My last 5 days in Indonesia were flying by no matter how much I wished them to slow down. When I returned to Gili Meno everything was as it was before, the daily volleyball matches at 5pm, snorkeling boat trips during the day and evenings spent drinking rice wine around camp fires on the beach. The only things that changed were the faces of the tourists.
On one of my last nights Barone, Ludra and some others sang the song, “Leaving On A Jet Plane” with every word on point. They looked at me after and said, “this song is very meaningful to us and we sing it often”. “What do you mean”, I asked. They explained that they meet many different people from all over the world every week. “We become friends with them and then they leave to go back to their powerful countries and they forget about us”. It was touching and almost heartbreaking to hear them say this. “It’s not true”, I said; but this was the reality of their life, no permanent friendships just ones that would last a few days and then vanish in an instant, like it never happened. The only way they would ever see these tourists again would be if they decided to go back to Gili Meno because they surely didn’t have enough money to go and visit them. Yet I couldn’t help but think that the same must go for them, they meet new people every week and they too, probably forget about us, and it made me sad.
To think how simplistic their life was compared to where I came from in New York. They were living about 20 years behind the rest of the world. I don’t even think they got mail on this island. Most would work a few hours a day in touristy type jobs and then the rest of their time was spent walking up and down the beach front, cooling off in the ocean and napping in bungalows while enjoying the sounds of the ocean waves and the warm breeze. If they wanted to get some food or a drink but didn’t have any money that was ok they could always pay the next day. Only a few of them had cellphones, no one had email addresses and the majority didn’t even know the concept of facebook or instagram. If you needed to talk to someone you just had to walk around until you found them or ask someone and EVERYONE knew where EVERYONE was all the time. One time I went to a different part of the island for a few hours and when I came back all these people asked how I liked it down there. I had no idea how they knew I was down there but they knew!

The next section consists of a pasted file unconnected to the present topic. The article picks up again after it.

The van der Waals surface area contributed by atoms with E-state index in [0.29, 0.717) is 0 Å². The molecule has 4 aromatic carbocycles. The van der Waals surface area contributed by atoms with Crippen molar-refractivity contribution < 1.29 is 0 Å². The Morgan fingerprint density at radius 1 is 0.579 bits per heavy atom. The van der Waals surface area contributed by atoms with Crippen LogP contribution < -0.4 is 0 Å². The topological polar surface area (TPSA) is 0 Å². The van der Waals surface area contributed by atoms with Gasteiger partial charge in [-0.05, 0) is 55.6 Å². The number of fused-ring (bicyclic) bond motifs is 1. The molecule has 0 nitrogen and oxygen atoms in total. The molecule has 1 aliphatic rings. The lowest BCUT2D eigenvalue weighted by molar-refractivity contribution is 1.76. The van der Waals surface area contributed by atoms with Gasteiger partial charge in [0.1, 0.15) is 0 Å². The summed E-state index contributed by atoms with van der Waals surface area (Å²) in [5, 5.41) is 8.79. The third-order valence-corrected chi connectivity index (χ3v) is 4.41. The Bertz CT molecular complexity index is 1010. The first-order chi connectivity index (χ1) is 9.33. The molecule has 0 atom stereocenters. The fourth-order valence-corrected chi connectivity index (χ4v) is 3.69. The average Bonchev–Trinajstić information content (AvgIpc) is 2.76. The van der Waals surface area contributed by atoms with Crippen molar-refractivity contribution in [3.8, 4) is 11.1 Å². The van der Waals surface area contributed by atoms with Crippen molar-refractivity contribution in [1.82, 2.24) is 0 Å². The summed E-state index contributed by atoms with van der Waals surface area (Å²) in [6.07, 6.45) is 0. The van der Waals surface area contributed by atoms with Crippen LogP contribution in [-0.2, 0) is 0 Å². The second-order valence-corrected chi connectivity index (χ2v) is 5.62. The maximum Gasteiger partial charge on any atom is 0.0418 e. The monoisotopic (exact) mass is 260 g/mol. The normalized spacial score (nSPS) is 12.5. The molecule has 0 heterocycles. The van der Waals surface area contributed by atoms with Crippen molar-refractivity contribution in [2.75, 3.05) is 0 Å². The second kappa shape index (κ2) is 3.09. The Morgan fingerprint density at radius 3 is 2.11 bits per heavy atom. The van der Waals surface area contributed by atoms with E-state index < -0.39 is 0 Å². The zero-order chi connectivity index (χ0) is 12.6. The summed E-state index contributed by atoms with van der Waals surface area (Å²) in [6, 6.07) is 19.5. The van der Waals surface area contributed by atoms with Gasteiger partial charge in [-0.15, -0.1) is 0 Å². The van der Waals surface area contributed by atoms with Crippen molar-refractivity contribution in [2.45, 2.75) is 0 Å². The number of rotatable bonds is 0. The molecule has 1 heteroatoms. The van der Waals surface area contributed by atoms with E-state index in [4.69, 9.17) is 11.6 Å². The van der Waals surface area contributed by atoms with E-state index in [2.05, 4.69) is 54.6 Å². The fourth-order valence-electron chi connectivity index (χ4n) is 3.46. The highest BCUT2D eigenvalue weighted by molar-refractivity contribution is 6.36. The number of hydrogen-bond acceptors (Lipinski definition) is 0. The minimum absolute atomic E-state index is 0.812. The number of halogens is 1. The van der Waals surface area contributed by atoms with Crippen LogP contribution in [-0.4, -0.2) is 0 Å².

In order to survive here you need to make about $70 bucks a month. Maybe it wasn’t enough to be rich but it was enough to be happy; and they were truly happy. I could see it in their eyes, always smiling and always joking around. Yes they were always saying they needed more money but not anymore than you or I would say with our comfortable jobs in America.
They were surrounded by a strong community, like one big family helping out whenever anyone needed anything. In the end I felt like I was part of their family; walking down the streets barefoot, learning how to eat rice and fish with my bare hands like they did (ok so they had to actually pick the fish off the bone and set it aside to let it cool for me because I found it too hot to pick up) and by the end I didn’t even need a flash light when walking home in the pitch black dark.
During my time there they would always say, you are so lucky, you are American, you got to go to school, you can have a good job and make lots of money and see things that we will never see, you have a beautiful life and you are very lucky. I know I’m lucky and feel grateful for that but the ironic thing was, is that I was thinking the exact same thing about them and their lives.